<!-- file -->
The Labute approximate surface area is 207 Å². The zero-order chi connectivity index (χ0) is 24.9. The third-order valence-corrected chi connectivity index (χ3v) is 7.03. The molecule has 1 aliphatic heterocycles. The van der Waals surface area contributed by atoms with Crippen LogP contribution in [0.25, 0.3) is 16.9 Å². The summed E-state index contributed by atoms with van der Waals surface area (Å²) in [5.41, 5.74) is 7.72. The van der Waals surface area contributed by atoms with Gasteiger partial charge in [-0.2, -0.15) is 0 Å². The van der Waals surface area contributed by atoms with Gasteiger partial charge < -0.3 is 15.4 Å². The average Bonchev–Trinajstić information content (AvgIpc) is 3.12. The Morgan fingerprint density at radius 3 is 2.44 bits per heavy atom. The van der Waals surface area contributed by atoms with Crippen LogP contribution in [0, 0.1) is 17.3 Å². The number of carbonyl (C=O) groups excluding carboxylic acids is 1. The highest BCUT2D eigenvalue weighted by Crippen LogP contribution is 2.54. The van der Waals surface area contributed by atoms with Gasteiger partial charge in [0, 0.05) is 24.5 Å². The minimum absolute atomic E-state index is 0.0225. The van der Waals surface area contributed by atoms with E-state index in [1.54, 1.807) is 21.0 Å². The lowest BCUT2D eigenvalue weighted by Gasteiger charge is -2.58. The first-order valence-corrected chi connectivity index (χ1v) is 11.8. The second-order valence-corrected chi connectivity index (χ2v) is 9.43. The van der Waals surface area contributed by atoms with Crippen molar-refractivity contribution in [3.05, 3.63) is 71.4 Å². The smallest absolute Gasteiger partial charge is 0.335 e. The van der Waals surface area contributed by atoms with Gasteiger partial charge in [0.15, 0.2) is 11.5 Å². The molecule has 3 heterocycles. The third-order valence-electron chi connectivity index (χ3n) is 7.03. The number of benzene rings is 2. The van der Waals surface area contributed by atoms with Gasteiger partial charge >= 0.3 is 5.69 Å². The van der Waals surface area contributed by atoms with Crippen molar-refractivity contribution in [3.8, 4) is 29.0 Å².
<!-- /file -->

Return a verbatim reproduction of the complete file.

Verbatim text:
The Labute approximate surface area is 207 Å². The zero-order chi connectivity index (χ0) is 24.9. The third-order valence-corrected chi connectivity index (χ3v) is 7.03. The molecule has 1 aliphatic heterocycles. The van der Waals surface area contributed by atoms with Crippen LogP contribution in [0.25, 0.3) is 16.9 Å². The summed E-state index contributed by atoms with van der Waals surface area (Å²) in [5.41, 5.74) is 7.72. The van der Waals surface area contributed by atoms with Gasteiger partial charge in [-0.2, -0.15) is 0 Å². The van der Waals surface area contributed by atoms with Gasteiger partial charge < -0.3 is 15.4 Å². The average Bonchev–Trinajstić information content (AvgIpc) is 3.12. The Morgan fingerprint density at radius 3 is 2.44 bits per heavy atom. The van der Waals surface area contributed by atoms with Crippen LogP contribution in [0, 0.1) is 17.3 Å². The number of carbonyl (C=O) groups excluding carboxylic acids is 1. The highest BCUT2D eigenvalue weighted by Crippen LogP contribution is 2.54. The van der Waals surface area contributed by atoms with Gasteiger partial charge in [0, 0.05) is 24.5 Å². The minimum absolute atomic E-state index is 0.0225. The van der Waals surface area contributed by atoms with E-state index in [1.54, 1.807) is 21.0 Å². The lowest BCUT2D eigenvalue weighted by Gasteiger charge is -2.58. The first-order valence-corrected chi connectivity index (χ1v) is 11.8. The second-order valence-corrected chi connectivity index (χ2v) is 9.43. The van der Waals surface area contributed by atoms with Crippen molar-refractivity contribution in [3.05, 3.63) is 71.4 Å². The smallest absolute Gasteiger partial charge is 0.335 e. The van der Waals surface area contributed by atoms with Gasteiger partial charge in [0.15, 0.2) is 11.5 Å². The molecule has 3 heterocycles. The third-order valence-electron chi connectivity index (χ3n) is 7.03. The number of benzene rings is 2. The van der Waals surface area contributed by atoms with Gasteiger partial charge >= 0.3 is 5.69 Å². The van der Waals surface area contributed by atoms with Crippen molar-refractivity contribution in [3.8, 4) is 29.0 Å².